(Cover picture courtesy of Goodreads.)
Even Adelheid has a dark side…
Detective Vance Johnston has a lot going for him. He’s got good friends, a job he likes, gets to play tiger every now and then, and is getting ready to propose to his long time girlfriend, Sadie Stanton. Things are looking pretty good.
That is until a shocking turn of events sends him into a case at the last minute that threatens not just everything in his life, but his life itself. Thrust into the seedy underbelly of the preternatural organized crime world, Vance is trapped, a prisoner to the entertainment and money of a darkness threatening to undermine Adelheid.
But he’s not alone. Not just in the prison he’s kept in, but on the outside too. He just has to hang on until help comes, but that’s going to be anything but easy as his own beast within is used against him.
[Full disclosure: I obtained a free ebook through the blog tour for the series but was under no obligation to review it. As always, this review is honest.]
By this fifth book in the Adelheid series, it almost seems like we’ve come full circle. In the first book, Cameron’s Law we have Sadie’s point of view as she falls in love with Vance and solves a huge mystery related to the hatred of supernaturals. Now in Disposable People we have Vance’s point of view as he wants to take his relationship with Sadie to the next level when he suddenly is involved in a huge mystery related to the hatred of supernaturals. Even two years after Cameron’s Law was passed, not all humans are eager to accept the supernatural community as fellow humans. If you’ve stuck with the series from the beginning you’ll notice that quite a bit has changed in regards to supernatural rights but some things still remain the same.
As with all of the books in the series, Disposable People is an excellent addition to the world of Adelheid. Not only do we see some of the severe repercussions of supernatural hatred but we also see how some supernaturals are their own worst enemies. Through Vance’s eyes we see the ugly underworld that exists even in a town like Adelheid that is more accepting of supernaturals than many other towns. In the first book from Sadie’s point of view we saw some of that underworld but Vance of course gets to see the worst of it when he’s captured and is turned into a gladiator against his will. The reason behind this sick form of entertainment is interesting but I can’t really discuss it without giving too much away.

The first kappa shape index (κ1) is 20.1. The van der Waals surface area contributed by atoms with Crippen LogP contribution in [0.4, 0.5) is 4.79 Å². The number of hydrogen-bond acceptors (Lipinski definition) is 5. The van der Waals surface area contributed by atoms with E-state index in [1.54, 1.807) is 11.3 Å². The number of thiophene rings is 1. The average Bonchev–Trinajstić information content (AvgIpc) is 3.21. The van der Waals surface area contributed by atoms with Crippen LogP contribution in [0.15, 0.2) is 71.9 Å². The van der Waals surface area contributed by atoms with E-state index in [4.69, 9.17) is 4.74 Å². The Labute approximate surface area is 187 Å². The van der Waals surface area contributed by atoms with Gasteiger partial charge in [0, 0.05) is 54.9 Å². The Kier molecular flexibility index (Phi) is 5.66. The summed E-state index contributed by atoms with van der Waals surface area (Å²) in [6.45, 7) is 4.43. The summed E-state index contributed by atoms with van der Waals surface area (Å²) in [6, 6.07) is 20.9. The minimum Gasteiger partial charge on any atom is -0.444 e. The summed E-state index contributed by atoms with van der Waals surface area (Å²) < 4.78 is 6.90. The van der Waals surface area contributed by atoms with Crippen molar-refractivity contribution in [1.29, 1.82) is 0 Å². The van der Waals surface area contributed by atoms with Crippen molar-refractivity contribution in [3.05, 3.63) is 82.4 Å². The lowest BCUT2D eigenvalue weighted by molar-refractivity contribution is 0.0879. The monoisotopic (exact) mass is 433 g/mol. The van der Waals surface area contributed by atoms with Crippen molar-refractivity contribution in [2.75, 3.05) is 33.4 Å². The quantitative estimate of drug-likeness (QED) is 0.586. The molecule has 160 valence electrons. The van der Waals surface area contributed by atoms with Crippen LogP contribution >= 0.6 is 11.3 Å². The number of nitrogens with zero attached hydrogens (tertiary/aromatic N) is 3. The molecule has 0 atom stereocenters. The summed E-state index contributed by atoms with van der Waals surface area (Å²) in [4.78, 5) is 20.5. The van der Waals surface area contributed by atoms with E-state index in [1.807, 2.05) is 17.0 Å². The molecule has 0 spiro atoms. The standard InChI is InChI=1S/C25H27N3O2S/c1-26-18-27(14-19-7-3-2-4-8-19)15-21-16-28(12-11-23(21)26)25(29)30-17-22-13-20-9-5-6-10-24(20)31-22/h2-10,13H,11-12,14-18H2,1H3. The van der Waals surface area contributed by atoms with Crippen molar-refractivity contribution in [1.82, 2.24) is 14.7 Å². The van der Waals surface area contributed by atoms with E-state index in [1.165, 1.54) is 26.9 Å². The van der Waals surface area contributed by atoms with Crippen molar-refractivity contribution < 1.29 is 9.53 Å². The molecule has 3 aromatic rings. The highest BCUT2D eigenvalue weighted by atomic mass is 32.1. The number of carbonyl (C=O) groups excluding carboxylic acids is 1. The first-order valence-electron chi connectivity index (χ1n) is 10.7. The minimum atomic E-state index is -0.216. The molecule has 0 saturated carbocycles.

Vance is a great main character. He loves Sadie quite a bit but Sadie is still a little reluctant to commit to him after losing her human husband in the crash that nearly killed her as well as her boyfriend Cameron, the one who inspired Cameron’s Law (the one that gave supernaturals the same rights and protections as humans). Considering her score is 0-2, you can’t blame her for being a little gun shy but at the same time Vance is willing to wait for her to come around. They fight a bit and of course that’s when Vance is kidnapped and seemingly vanishes. While Vance is in the disgusting gladiatorial arena you really see a lot of character growth in him. He was, of course, a pretty good person before then but you really do see his sympathetic/empathetic side come out in full during the sheer horror of being forced to kill his fellow supernaturals against his will. All the while, he tries so hard to hold onto his humanity and it’s a testament to the strength of his character that he tries so hard to lessen the pain of everyone else around him. He’s an amazing character.
The plot is very fast-paced and although you’ll probably be able to guess some of the plot twists, some of them were also pretty shocking. In hindsight they make sense but while you’re reading the book they can definitely blindside you. Disposable People seems to start off slowly enough but things heat up pretty quickly and really don’t let up until the end. It’s a really fast-paced book and you’ll be frantically turning pages by the end, hoping against hope for a happy ending. And of course, like the other books, the conclusion is satisfying but definitely doesn’t close the door on the world of Adelheid, which still has a lot of stories left to be told.
I give this book 5/5 stars.